NAB decides to challenge suspension of Sharifs' jail terms

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4 April, 2016: The leaked Panama Papers show involvement of Sharif's family in offshore companies including two used to buy luxury homes in London. Justice Athar Minallah also directed Sharif, Maryam and Safdar to submit bail bonds worth Rs 0.5 million each.

The Islamabad High Court (IHC) has suspended the sentences of the former prime minister of Pakistan Nawaz Sharif, his daughter Maryam Nawaz and son-in-law Capt Safdar. While reading the judgment, Justice Athar Minallah of Islamabad High Court said that "the NAB, after conducting a thorough investigation, couldn't bring any evidence of Nawaz Sharif's ownership of the Avenfield apartments, but you want us to admit his ownership on mere presumption".

6 July, 2018: The NAB court convicts Sharif, his daughter Maryama and her husband Captain Safdar of corruption.

The Islamabad High Court (IHC) announced its verdict by suspending the Accountability Court's verdict in Avenfield field refernce case.

Dozens of jubilant supporters chanted "Prime Minister Nawaz Sharif!" outside the court after the decision was announced.

The three are serving 10-, seven- and one-year prison sentences, respectively.

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The sentence and a fine of 8 million pounds, or $10.6 million, came nearly a year after Supreme Court removed Sharif from office and less than five months after the court barred him from holding office for life.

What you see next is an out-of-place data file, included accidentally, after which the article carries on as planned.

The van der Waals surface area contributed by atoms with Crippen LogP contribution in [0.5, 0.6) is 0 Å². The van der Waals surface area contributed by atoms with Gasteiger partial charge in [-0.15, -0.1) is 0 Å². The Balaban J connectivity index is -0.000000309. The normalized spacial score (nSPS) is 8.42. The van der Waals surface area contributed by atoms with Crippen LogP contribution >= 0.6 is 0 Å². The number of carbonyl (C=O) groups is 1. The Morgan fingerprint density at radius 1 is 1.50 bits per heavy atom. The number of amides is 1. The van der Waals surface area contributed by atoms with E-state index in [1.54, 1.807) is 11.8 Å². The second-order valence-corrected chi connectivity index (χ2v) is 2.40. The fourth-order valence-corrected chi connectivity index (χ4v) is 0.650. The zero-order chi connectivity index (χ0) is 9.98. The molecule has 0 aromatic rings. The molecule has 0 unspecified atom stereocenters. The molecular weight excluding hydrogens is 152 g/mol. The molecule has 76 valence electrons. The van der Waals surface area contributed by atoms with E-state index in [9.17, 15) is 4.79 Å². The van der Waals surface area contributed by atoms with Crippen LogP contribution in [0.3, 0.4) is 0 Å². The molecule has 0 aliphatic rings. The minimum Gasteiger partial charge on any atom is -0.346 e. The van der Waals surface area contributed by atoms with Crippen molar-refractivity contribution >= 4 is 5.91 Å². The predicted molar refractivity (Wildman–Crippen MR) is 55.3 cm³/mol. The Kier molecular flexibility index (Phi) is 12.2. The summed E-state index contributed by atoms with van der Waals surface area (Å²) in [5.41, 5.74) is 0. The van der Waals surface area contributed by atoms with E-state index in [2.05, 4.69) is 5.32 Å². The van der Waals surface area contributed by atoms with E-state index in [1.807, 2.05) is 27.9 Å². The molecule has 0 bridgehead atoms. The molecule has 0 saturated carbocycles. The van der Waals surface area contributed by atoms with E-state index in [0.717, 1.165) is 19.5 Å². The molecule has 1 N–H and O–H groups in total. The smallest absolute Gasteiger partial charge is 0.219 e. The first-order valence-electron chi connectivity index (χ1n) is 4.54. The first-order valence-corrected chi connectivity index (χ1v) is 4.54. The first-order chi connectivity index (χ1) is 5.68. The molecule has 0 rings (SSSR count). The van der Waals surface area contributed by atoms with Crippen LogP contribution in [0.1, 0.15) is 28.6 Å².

Meanwhile, Khawaja Haris - the lead defence counsel - said that since the NAB law relates to foreign properties, the stance taken by NAB is without any legal force.

Last week, Mr Sharif and his daughter were temporarily released from prison to attend funeral services for his wife, Kulsoom, who died of cancer in London.

In July 2017, the Pakistani Supreme Court disqualified Sharif from office over corruption allegations.

Justice Minallah had then explained, "Justice Aurangzeb's question is that they both can not be sentenced under the same indictment charges".

Ahsan Iqbal, Sharif's party lawmaker and former interior minister, said the anti-graft tribunal had convicted Sharif, his daughter and son in-law without any legal grounds, but "based on a vendetta".

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